In that same vein, just because a photographer carries around a camera doesn’t mean he or she possesses the necessary skill set to approach each assignment with the same level of expertise. As for me, I’m primarily an Architectural Photographer. Over the past two decades, I’ve filled my toolbox with the knowledge required to approach each assignment with care and consideration. If you need me to beautifully photograph a building with expert technical precision, I’m your man. If you need me to shoot your daughter’s senior portrait, I’m going to pass; frankly, I don’t know the first thing about shooting a teenager’s portrait.

To break it down, I feel there are four basic types of professional photographers, each of which can be very general or very niche. So, before you hire a photographer for your next project, take note of the following.

Commercial Photographer

Photo from my last shoot for Hunter Douglas

Commercial photographers are B2B. They know how to work with other businesses, collaborate in teams, and acquire the resources needed to pull off complex shoots with detailed creative briefs.

Need to secure a location permit and close down a street?! A commercial photographer knows a guy who knows a guy. But if you ask that commercial photographer to shoot your wedding, he’s going to overthink it and probably have you walk down the aisle repeatedly to get the shot just right.


Photo from Leah Nash’s series about Asperger Syndrome –

Photojournalists prime responsibilities include reporting on the news and shooting documentary photo essays. The ones I’ve met are some of the most talented, hardworking, and dedicated people with a camera.

But if you want them to shoot an architectural project, photojournalists are going to approach it like a war zone: “Shoot first, ask questions later.” They also probably wouldn’t even retouch it because to them, it would be unethical.

Retail Photographer (Weddings, Portraits, B2C)

Jen Fariello Photography –

Wedding & Portrait photographers are typically B2C: they get hired by brides and grooms, families, pet owners – basically, the whole gamut of consumers. Some W&P photographers will also dabble in commercial work like headshots for businesses. But their core specialty is the consumer and they are great one-on-one, just like a boutique business should be.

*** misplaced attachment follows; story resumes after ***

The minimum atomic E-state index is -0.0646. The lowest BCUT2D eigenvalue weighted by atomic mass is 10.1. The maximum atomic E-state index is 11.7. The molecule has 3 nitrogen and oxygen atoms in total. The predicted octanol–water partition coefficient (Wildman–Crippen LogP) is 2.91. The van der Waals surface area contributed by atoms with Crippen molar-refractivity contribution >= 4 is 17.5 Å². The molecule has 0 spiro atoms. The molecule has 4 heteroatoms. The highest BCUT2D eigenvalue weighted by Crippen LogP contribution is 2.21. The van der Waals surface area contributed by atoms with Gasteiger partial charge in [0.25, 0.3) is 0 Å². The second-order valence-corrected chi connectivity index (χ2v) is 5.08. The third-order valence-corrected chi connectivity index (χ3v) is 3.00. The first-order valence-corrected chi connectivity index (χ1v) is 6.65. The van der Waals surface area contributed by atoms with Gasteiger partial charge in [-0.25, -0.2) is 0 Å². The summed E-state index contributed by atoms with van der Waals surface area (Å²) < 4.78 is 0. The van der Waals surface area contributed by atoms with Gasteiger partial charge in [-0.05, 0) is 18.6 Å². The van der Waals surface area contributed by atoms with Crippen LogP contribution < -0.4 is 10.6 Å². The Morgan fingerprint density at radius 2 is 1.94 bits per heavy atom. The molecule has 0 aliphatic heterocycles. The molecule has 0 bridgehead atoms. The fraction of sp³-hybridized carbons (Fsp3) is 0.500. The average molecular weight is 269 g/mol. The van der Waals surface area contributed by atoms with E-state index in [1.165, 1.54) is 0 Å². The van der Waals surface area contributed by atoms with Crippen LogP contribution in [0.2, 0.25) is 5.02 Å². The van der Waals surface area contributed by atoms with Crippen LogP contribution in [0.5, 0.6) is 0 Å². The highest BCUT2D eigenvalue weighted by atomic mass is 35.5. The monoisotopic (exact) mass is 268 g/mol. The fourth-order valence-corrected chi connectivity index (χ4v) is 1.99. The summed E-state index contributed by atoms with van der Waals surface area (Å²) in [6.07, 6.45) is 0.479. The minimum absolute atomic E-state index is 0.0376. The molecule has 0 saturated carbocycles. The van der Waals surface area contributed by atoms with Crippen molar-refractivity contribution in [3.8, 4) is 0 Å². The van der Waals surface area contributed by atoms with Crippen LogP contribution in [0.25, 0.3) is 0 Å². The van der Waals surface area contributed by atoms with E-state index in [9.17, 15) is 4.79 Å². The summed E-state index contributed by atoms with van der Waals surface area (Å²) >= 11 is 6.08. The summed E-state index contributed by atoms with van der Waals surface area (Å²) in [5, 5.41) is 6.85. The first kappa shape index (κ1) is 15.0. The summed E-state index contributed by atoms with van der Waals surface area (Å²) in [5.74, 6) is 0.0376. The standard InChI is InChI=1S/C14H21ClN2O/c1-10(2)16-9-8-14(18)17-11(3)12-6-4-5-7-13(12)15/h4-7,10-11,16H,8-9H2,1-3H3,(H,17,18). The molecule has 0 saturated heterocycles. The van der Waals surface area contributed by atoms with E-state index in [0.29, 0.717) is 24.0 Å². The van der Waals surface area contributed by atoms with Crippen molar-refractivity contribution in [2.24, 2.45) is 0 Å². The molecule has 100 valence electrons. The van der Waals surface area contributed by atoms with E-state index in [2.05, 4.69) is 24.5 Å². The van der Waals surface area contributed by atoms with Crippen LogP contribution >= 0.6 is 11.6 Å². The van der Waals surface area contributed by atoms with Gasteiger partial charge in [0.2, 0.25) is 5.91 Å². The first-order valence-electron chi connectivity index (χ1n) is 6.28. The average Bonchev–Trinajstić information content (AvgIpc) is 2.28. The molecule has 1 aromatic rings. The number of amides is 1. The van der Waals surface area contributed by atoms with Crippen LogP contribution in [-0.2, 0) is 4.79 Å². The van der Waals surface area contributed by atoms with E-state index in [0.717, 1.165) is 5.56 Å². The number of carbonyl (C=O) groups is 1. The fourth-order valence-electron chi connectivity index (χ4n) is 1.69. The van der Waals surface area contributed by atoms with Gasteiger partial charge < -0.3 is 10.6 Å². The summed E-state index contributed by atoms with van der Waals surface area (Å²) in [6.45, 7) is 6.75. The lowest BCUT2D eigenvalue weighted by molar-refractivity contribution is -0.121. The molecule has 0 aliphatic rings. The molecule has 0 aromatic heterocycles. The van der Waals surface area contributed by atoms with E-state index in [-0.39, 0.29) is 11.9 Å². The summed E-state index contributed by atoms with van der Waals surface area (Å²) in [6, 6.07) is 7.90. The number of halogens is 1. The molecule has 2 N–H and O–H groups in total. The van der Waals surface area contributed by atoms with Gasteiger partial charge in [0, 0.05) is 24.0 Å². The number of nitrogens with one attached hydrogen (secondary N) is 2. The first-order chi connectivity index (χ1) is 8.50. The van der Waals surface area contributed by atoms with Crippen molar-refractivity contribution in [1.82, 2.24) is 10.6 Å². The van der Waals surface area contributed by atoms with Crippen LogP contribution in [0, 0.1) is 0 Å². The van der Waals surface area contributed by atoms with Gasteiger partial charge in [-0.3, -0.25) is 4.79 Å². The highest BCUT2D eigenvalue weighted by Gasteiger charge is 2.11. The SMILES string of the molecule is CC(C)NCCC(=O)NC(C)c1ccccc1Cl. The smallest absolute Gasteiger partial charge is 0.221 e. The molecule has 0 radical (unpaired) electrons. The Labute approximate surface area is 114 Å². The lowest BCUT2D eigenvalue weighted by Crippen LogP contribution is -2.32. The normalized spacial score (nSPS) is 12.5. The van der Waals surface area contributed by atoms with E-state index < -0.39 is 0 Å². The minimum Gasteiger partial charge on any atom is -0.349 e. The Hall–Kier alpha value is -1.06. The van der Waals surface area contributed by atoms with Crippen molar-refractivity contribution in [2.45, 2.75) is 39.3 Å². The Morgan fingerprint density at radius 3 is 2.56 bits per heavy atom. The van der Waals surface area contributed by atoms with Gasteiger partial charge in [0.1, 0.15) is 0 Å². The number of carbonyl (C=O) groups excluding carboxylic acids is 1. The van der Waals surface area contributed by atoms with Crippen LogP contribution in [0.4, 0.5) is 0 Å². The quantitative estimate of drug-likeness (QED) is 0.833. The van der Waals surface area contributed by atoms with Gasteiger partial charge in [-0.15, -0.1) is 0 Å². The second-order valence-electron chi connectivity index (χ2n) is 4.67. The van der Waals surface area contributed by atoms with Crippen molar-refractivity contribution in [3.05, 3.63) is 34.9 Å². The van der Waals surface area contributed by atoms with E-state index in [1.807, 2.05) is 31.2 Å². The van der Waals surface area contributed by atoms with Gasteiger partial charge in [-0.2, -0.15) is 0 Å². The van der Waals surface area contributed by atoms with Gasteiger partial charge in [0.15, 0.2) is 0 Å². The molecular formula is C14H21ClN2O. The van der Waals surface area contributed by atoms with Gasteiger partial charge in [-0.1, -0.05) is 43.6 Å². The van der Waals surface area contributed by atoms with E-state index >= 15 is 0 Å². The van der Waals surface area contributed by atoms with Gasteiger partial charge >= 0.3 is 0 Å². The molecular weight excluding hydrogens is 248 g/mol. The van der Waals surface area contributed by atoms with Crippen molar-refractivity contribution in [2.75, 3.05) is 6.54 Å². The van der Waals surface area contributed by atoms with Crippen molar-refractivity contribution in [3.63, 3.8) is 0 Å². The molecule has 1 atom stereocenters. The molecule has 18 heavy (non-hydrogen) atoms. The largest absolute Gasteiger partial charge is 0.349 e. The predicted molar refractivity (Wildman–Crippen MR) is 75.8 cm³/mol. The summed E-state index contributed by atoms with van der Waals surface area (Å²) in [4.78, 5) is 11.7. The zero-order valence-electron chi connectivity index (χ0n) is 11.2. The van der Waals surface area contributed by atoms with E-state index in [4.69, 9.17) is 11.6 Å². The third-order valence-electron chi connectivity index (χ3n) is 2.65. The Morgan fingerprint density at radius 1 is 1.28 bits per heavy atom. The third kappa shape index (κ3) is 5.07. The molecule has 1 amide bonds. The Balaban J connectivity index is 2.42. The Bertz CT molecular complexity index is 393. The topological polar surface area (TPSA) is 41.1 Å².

However, if you have an ad campaign to shoot, a wedding photographer is probably not going to have the resources to find a producer, cast talent, and pull permits for locations. I’m sure they know a really killer band and a wonderful caterer though.

Art Photographer

Photo from Holly Andres series “Fieldcrest Drive”

Even though photography is an art form, not all photographers are what I would call “artists”. In fact, I would consider most photographers to be craftsmen – myself included. They dedicate their careers to perfecting the craft and creating photographs for others’ use. Art photographers, on the other hand, shoot purely to create some of the meaning for themselves. Their work is an expression of their feelings. If you hire an art photographer to shoot your ad campaign, you’re letting them lead the vision and direct the creative. But, if you already have a clear creative vision in mind, then you’re better off finding a commercial photographer who can execute it properly.

Next Steps: Vet the Photographer

Now that you know the four types of photographers, you’ll be much better off finding the right person (or studio) for your next shoot. But before making your hire, you should ask them some questions to find out if they’re a pro or an amateur.

Questions like:

  • Can I see a full shoot (proofs and final images)?
  • Do you carry liability insurance?
  • Do you shoot RAW or JPEG?
  • How do you backup files from your shoot?
  • What can expect before, during, and after the shoot?
  • Have you shot this kind of job before?
  • How much retouching do you do?

How can I help you?

Do you have an upcoming commercial photography project you need help on? Contact me today and I will gladly help you out. If I’m not a good fit, I have some great recommendations for you. Click here to go to my contact page.

Industrial-Chic Shoot Featured on Dwell

I’m always so excited for my clients when one of their projects I shoot for them gets published on a major industry site. Last week it was the New York Times, this week my client Emerick Architects was featured on Dwell for this amazing industrial-chic Portland warehouse they remodeled. Definitely one of those #loftgoals kinds of places. Here’s a snippet from the article:

Blending raw industrial elements with elegant detailing, this one-of-a-kind home is a poster child for adaptive reuse.

Inspired by the loft conversions of TriBeCa, a pair of former New Yorkers were keen on an industrial-chic aesthetic when they purchased an 8,000-square-foot warehouse to serve as their new home in Southeast Portland. To bring their adaptive-reuse abode to life, the couple tapped local studio Emerick Architects,

Read the whole article here:

Want to Get Your Work Published?

Over the past 16 years, I’ve shot for and been published in the top home decor and architecture magazines. When you work with me, I will gladly help you promote your project to my exclusive list of photo editors, bloggers, and influencers.

Contact me today to book your next shoot.